Synthesis of Amino Sugars the Hexosamine Signaling Pathway.

Glycosaminoglycans are large complexes of negatively charged polysaccharide chains formed from amino-sugars or hexosamines.  The latter are made from F-6-P and an amino group from glutamine.  Glycosaminoglycans are the body's ground substance" which supports various protein structures and provides a stable aqueous environment in our tissues.   Glycosaminoglycan chains are formed from repeating hexosamine units.  These units come from activated hexosamines, that is, they are formed by joining UDP-hexosamine units, driven forward by the energy in the high-energy phosphate bonds in UTP.  This resembles synthesis of glycogen from UDPglucose (UDPG).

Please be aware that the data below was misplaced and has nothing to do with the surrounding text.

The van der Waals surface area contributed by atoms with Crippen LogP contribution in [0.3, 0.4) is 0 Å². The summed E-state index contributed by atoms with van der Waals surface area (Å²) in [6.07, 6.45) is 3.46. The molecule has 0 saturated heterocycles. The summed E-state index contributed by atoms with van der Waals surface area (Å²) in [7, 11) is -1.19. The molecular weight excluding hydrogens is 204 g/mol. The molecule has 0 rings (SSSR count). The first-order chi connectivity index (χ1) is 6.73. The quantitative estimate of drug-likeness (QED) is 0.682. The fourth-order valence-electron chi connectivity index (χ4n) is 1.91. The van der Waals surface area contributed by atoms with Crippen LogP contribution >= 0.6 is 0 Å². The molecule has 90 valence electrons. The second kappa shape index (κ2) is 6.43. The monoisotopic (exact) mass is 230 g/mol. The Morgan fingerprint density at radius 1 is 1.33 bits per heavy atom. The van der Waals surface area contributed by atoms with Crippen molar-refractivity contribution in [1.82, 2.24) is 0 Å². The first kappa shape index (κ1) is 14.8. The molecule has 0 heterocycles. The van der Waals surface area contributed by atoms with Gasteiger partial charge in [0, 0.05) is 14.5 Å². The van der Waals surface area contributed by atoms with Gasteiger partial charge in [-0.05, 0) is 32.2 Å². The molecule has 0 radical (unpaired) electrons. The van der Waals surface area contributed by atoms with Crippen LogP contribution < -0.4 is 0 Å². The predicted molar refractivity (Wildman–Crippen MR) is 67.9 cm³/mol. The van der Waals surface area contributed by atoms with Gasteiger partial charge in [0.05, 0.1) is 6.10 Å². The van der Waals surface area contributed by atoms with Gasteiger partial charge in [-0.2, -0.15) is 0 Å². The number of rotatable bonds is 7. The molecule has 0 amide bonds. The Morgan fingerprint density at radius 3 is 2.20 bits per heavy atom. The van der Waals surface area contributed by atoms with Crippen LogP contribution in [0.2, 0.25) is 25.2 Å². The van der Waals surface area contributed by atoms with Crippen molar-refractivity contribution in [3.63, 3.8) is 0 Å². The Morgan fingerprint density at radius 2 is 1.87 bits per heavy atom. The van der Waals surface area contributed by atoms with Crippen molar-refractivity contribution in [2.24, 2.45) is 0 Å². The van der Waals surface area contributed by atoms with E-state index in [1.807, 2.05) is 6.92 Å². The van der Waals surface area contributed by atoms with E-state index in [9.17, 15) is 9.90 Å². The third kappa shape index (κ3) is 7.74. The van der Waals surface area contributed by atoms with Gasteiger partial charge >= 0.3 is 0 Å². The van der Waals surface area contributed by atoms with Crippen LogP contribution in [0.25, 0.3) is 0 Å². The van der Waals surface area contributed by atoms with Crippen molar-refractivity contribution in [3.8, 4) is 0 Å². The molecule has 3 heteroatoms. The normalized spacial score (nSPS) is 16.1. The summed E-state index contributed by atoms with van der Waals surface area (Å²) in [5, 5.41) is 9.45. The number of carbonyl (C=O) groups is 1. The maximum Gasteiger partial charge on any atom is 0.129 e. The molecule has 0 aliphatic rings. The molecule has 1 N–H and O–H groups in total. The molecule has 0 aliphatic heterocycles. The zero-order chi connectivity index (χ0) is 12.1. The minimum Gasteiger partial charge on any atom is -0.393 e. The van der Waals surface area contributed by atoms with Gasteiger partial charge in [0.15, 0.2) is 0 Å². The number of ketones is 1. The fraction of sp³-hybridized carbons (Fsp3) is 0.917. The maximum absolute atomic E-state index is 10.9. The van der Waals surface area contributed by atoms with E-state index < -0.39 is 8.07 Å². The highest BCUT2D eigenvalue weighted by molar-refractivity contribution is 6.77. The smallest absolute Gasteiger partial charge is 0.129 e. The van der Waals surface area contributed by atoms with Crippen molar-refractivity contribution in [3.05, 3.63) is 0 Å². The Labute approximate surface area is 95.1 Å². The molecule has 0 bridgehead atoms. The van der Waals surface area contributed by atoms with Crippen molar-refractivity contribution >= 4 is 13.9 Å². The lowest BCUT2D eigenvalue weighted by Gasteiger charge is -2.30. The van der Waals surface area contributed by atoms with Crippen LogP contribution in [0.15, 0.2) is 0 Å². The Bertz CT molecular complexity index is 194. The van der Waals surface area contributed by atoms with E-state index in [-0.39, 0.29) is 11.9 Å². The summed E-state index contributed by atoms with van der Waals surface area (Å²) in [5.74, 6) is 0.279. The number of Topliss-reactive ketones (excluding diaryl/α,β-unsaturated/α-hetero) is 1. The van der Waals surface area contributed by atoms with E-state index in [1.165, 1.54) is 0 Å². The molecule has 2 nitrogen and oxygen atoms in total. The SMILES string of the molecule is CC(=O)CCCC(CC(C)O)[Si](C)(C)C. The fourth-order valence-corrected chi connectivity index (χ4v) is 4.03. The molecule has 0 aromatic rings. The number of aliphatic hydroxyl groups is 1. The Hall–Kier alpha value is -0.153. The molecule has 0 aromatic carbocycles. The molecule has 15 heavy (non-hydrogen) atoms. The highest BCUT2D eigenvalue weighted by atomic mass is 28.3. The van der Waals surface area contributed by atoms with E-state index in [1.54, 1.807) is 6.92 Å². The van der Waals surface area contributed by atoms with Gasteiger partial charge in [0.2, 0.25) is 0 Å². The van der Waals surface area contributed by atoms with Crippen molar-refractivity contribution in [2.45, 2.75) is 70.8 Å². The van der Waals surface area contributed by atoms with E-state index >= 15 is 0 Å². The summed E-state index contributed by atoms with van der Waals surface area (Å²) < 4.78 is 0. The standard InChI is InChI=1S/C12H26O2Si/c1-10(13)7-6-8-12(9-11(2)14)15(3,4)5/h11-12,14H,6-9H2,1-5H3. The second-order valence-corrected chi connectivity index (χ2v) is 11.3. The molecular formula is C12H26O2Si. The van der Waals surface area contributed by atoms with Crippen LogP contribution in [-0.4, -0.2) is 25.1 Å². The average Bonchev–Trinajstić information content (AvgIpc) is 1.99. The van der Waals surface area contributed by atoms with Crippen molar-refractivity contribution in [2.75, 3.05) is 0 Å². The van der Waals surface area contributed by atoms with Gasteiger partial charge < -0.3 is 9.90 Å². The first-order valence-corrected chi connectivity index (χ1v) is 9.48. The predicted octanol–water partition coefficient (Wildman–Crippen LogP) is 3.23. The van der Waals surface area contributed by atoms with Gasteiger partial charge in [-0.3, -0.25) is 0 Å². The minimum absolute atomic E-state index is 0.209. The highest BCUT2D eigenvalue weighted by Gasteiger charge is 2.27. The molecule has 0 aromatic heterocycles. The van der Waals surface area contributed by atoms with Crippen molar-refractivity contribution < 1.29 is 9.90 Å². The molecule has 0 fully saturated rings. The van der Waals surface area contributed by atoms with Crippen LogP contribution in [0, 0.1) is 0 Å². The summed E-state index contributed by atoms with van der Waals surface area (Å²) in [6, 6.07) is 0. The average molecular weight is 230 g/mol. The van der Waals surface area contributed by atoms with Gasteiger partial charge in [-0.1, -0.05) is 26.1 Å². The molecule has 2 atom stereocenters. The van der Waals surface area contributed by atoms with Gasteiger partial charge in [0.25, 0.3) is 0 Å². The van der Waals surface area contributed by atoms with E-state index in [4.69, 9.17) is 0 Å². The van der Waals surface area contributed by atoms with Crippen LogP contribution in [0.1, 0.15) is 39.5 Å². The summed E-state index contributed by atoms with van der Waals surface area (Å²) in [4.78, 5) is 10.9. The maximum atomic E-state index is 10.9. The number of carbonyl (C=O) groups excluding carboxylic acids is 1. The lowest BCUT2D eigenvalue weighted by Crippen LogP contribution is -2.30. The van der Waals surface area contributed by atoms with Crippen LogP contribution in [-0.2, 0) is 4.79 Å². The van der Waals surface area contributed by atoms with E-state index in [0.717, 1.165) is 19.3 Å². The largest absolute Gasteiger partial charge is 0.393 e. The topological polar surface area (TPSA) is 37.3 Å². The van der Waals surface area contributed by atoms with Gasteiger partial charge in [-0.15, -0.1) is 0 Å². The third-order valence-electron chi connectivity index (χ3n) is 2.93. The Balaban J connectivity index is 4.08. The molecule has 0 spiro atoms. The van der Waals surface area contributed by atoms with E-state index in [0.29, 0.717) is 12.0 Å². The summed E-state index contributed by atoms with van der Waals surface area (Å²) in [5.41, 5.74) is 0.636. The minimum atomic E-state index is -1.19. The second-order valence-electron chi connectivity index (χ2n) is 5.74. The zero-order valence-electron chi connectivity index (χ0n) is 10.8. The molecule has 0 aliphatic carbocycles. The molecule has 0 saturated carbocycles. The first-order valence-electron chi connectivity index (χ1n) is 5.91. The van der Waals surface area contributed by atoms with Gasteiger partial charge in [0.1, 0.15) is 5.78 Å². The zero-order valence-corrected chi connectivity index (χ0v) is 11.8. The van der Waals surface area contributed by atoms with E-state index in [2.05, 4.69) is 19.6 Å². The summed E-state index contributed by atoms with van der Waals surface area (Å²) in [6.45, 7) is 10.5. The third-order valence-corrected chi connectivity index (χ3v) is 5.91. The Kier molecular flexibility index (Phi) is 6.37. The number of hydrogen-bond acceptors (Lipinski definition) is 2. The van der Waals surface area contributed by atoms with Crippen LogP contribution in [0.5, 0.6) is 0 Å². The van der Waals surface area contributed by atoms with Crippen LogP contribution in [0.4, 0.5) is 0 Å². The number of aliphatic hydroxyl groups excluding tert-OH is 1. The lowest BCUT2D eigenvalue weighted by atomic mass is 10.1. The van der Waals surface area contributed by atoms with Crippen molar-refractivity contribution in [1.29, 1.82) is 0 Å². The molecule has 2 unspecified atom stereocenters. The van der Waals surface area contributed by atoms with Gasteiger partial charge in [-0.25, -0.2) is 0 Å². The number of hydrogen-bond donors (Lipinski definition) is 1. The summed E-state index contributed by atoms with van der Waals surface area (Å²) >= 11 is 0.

In most tissues about 2-5 % of the F-6-P formed enters hexosamine synthesis.  The first and rate-determining step is coupling of an amino group from glutamate to F-6-P.  This is catalyzed by glutamine: fructose-6-phosphate amidotransferase  or GFAT. Glucosamine-6-P then acetylated through exchange with acetyl-CoA forming N-acetylglucosamine-6-phosphate.  An isomerase converts the 6-phosphate to N-acetyl-glucoseamine-1-phosphate.  Finally, this reacts with UTP, forming UDP-N-acetylglucosamine (UDP-GlcNAc).

 

 

 

 

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